Resurgent India driving Asian growth


make in india logoBy Arun Kumar

With India-US relations stronger than ever since the election of Prime Minister Narendra Modi, the two countries have become drivers of growth across the region and around the world, according to a senior US official

“If there is one overarching positive trend that is driving the energy and optimism across South Asia, it is the resurgence of India,” Nisha Desai Biswal, Assistant Secretary of State for South and Central Asian Affairs, told a Congressional panel Tuesday.

This was “evidenced by their vibrant election last year, which was the largest such democratic exercise in history, she said testifying on “The US Rebalance in South Asia: Foreign Aid and Development Priorities.”

Asserting that less than one year after Modi’s election as Prime Minister US “relations with India are stronger than ever,” Biswal said President Barack Obama’s historic Republic Day visit was critical beyond its symbolism.

She listed “important outcomes in four key areas – advancing our strategic partnership, deepening our security cooperation, revitalizing the economic partnership, and advancing critical clean energy and environmental goals.

“As we have energised bilateral relations with the new Indian government, there can be no doubt about the strength of our joint strategic vision,” Biswal said.

“Our two countries are indispensable partners in promoting peace, prosperity, and stability across the Indo-Pacific region,” she said.

“We are drivers of growth across the region and around the world. And we are net providers of security, together ensuring freedom of navigation and safeguarding the maritime domain,” Biswal said.

The US, she said, supported “India’s economic rise, including its domestic economic transformation” because for “India to be a strong partner in the region and around the world, it must be strong at home.”

So Obama and Modi had agreed to “elevate our commercial and economic partnership as part of the Strategic and Commercial Dialogue to advance our shared prosperity.”

Biswal said the US was optimistic that the many challenges to creating the investment climate and innovation economy that will power India’s growth in the 21st century can be overcome.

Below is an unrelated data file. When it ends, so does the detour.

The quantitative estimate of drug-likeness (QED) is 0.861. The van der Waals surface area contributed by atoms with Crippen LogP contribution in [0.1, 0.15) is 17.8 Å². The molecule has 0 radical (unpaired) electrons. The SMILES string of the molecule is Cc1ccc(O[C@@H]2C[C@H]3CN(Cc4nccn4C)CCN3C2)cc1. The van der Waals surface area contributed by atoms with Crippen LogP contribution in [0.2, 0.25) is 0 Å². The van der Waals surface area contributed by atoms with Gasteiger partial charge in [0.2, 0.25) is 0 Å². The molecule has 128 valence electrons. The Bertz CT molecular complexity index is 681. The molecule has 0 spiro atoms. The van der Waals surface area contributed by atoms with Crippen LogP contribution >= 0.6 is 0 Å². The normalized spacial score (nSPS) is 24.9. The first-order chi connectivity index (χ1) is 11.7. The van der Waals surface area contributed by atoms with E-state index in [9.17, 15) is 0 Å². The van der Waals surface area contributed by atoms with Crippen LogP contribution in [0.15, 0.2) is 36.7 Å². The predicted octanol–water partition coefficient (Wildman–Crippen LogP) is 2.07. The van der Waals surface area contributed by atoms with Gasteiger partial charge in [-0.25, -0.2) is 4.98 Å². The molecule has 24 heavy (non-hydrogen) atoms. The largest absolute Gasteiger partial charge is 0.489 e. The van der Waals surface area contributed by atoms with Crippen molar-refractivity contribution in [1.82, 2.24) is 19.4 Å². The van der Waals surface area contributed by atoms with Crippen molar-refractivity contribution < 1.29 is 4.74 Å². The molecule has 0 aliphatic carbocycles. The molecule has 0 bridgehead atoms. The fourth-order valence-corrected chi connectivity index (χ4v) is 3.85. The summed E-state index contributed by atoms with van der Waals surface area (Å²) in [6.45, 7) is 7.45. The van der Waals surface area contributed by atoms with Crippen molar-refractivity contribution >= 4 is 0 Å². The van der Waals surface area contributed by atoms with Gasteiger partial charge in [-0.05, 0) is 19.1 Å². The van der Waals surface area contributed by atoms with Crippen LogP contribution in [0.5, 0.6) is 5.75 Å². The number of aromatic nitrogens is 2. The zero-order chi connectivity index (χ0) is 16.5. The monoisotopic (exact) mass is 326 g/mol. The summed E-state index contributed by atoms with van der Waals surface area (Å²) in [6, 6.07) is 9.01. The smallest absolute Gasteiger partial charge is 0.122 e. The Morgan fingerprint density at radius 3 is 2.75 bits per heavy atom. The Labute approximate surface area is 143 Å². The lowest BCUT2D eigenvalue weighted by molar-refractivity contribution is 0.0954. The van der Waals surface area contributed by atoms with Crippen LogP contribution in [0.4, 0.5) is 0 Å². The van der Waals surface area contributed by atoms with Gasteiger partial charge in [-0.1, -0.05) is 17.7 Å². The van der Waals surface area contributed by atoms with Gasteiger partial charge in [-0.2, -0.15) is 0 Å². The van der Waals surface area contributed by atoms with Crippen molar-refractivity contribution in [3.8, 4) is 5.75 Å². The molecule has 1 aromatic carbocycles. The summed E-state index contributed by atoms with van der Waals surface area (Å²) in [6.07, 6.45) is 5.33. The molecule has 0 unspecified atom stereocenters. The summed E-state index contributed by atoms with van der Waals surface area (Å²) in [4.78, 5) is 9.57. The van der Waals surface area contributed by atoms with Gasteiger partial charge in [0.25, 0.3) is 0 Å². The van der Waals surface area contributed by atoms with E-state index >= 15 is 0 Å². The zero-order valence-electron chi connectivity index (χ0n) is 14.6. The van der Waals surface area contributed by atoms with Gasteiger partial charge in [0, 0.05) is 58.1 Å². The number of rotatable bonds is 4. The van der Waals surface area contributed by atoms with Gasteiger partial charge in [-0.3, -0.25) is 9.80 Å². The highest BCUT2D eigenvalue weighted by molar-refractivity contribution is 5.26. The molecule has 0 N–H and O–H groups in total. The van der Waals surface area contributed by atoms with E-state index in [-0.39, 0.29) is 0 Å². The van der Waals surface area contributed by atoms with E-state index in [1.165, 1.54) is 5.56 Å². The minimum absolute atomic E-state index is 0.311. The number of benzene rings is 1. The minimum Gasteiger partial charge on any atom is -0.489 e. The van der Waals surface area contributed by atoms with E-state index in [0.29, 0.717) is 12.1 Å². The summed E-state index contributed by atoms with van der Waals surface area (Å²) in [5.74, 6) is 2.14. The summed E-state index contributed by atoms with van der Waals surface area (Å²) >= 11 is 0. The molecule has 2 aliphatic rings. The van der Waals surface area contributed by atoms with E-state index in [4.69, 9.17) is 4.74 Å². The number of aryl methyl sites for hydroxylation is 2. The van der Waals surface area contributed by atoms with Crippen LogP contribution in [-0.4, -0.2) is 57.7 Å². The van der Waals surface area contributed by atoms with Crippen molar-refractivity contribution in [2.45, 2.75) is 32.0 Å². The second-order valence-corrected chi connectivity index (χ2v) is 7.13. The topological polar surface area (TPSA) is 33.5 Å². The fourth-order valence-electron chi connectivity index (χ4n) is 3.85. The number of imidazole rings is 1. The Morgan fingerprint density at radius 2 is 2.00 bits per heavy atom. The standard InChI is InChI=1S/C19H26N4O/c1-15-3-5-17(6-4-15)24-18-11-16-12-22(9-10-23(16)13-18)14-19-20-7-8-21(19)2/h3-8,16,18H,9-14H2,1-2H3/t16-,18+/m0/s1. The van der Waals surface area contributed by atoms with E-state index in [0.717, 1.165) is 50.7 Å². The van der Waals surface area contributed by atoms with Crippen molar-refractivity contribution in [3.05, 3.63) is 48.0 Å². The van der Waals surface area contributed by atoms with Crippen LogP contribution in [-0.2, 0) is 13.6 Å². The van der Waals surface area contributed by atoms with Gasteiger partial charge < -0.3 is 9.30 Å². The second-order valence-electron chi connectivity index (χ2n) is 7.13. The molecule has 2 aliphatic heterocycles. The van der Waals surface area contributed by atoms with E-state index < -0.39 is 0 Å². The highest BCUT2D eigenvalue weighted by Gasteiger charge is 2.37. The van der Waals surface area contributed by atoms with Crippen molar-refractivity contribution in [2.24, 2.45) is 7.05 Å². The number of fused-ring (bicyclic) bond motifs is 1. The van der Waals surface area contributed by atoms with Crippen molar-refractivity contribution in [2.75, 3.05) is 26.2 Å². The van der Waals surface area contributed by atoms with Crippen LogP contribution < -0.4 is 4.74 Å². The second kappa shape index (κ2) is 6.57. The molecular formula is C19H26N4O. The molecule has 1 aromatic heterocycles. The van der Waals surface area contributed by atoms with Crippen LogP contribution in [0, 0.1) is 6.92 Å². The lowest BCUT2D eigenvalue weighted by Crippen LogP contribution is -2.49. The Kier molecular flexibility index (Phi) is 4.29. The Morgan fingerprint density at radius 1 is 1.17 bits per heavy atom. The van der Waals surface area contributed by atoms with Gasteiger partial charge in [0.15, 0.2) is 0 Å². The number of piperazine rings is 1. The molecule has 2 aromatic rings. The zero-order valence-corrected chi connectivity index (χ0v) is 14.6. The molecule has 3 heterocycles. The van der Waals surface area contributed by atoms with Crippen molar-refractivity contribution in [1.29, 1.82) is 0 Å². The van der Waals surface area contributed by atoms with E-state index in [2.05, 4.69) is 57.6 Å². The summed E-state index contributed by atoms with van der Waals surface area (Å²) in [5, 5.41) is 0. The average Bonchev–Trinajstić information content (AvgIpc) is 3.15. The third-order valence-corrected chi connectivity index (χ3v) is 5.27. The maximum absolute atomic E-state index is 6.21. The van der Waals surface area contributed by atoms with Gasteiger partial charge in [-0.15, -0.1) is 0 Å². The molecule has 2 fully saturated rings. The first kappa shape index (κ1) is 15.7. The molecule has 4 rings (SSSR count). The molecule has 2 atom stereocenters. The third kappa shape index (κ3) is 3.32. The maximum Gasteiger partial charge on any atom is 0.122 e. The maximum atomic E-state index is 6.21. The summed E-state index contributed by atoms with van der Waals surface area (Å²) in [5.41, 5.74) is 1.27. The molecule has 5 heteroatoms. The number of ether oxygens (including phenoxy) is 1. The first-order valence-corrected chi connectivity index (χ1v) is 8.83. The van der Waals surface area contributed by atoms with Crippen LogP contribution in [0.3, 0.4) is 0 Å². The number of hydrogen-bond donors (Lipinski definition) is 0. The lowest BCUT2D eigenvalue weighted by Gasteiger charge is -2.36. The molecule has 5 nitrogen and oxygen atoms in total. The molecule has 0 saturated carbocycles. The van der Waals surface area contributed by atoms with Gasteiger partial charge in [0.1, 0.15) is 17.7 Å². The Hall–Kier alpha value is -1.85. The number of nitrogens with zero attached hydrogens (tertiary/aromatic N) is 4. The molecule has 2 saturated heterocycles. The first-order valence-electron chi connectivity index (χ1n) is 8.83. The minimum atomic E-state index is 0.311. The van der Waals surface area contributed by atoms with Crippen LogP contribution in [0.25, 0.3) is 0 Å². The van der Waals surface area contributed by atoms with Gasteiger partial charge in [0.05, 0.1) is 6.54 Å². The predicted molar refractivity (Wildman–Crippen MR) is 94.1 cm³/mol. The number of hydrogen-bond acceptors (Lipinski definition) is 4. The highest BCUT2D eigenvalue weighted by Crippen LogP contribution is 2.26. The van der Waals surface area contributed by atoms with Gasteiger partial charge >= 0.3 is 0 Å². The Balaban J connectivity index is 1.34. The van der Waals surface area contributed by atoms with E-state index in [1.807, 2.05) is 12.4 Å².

Modi and Obama, she noted had agreed that the two “countries will continue to work together on our ambitious energy and environment goals by renewing and expanding a five-year MOU on Energy Security, Clean Energy, and Climate Change.”

They also committed to work together towards a successful climate agreement in Paris and pledged to work toward the goal of phasing down hydrofluorocarbons under the Montreal Protocol, Biswal said.

US assistance programmes in India are a model for making “a little go a long way,” she said noting “by leveraging the private sector and Indian resources, we are getting sizable outcomes out of small inputs.”

“Our programmes connect to India’s public and private sectors to jointly achieve development gains in a cost-effective manner in India and in third countries, where India’s achievements stand to jump-start development results,” Biswal said.

“This model of assistance – which positions India as a development lab with global reach – combines US and Indian innovation and best practices, which can be road-tested and refined in India and then exported to developing countries in Africa and Asia,” she said.

In keeping with both US and Indian priorities, the USAID programme focuses on four key areas: health, energy and environment, education, and food security, Biswal said.

“With nearly 2 billion people, a growing middle class, an entrepreneurial culture, and a resurgent Indian economy, South Asia will play an increasingly important role in the Asian growth story,” she said.

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